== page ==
| Stealth export of hydrogen and methane from a low temperature serpentinization system - :14708 | Office of Oceanic and Atmospheric Research (OAR)
Stacks Logo
Advanced Search
Select up to three search categories and corresponding keywords using the fields to the right. Refer to the Help section for more detailed instructions.
 
 
Help
Clear All Simple Search
Advanced Search
Stealth export of hydrogen and methane from a low temperature serpentinization system
  • Published Date:
    2015
  • Source:
    Deep-Sea Research Part II-Topical Studies in Oceanography, 121, 233-245.
Filetype[PDF-3.19 MB]


Details:
  • Description:
    Chemical input to the deep sea from hydrothermal systems is a globally distributed phenomenon. Hydrothermal discharge is one of the primary mechanisms by which the Earth's interior processes manifest themselves at the Earth's surface, and it provides a source of energy for autotrophic processes by microbes that are too deep to capitalize on sunlight Much is known about the water-column signature of this discharge from high-temperature mid-ocean Ridge (MOR) environments and their neighboring low-temperature counterparts. Hydrothermal discharge farther away from the ridge, however, has garnered less attention, owing in part to the difficulty in finding this style of venting, which eludes methods of detection that work well for high-temperature 'black smoker'-type venting. Here we present a case study of the plume from one such 'invisible' off-axis environment, The Lost City, with an emphasis on the dissolved volatile content of the hydrothermal plume. Serpentinization and abiotic organic synthesis generate significant concentrations of H-2 and CH4 in vent fluid, but these species are unevenly transported to the overlying plume, which itself appears to be a composite of two different sources. A concentrated vent cluster on the talus slope channels fluid through at least eight chimneys, producing a water-column plume with the highest observed concentrations of CH4 in the field. In contrast, a saddle in the topography leading up to a carbonate cap hosts broadly distributed, nearly invisible venting apparent only in its water-column signals of redox potential and dissolved gas content, including the highest observed plume H-2. After normalizing H-2 and CH4 to the He-3 background-corrected anomaly (He-3(Delta)) to account for mixing and relative amount of mantle input, it appears that, while a minimum of 60% of CH4 is transported out of the system, greater than 90% of the H-2 is consumed in the subsurface prior to venting. The exception to this pattern occurs in the plume originating from the area dubbed Chaff Beach, in which somewhat more than 10% of the original Hy remains, indicating that this otherwise unremarkable plume, and others like it, may represent a significant source of Hy to the deep sea. (C) 2015 Elsevier Ltd. All rights reserved.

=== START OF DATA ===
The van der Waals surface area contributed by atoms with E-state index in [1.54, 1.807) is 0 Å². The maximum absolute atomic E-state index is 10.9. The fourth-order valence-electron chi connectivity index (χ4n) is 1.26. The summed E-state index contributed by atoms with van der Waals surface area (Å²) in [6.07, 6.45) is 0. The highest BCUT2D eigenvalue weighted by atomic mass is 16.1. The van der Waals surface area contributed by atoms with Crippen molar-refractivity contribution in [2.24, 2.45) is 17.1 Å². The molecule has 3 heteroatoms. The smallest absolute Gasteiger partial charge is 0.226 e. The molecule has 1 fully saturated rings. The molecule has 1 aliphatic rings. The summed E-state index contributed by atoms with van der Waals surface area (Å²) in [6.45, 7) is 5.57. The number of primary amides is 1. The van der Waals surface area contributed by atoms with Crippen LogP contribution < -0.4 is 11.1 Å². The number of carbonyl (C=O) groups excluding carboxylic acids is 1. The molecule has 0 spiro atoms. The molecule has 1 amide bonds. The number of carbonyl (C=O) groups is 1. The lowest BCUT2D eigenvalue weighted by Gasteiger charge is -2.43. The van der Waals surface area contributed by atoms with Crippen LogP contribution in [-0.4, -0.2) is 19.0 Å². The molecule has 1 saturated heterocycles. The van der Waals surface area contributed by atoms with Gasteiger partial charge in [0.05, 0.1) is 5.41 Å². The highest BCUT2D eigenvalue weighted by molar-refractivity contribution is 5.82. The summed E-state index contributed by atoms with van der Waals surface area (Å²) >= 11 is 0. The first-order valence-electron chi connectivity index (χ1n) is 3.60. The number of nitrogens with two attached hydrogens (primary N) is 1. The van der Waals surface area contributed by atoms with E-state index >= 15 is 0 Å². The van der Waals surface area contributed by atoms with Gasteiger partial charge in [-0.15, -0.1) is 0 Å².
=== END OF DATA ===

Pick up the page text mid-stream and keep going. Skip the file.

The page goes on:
• Document Type:
  • Supporting Files:
    No Additional Files
No Related Documents.
You May Also Like: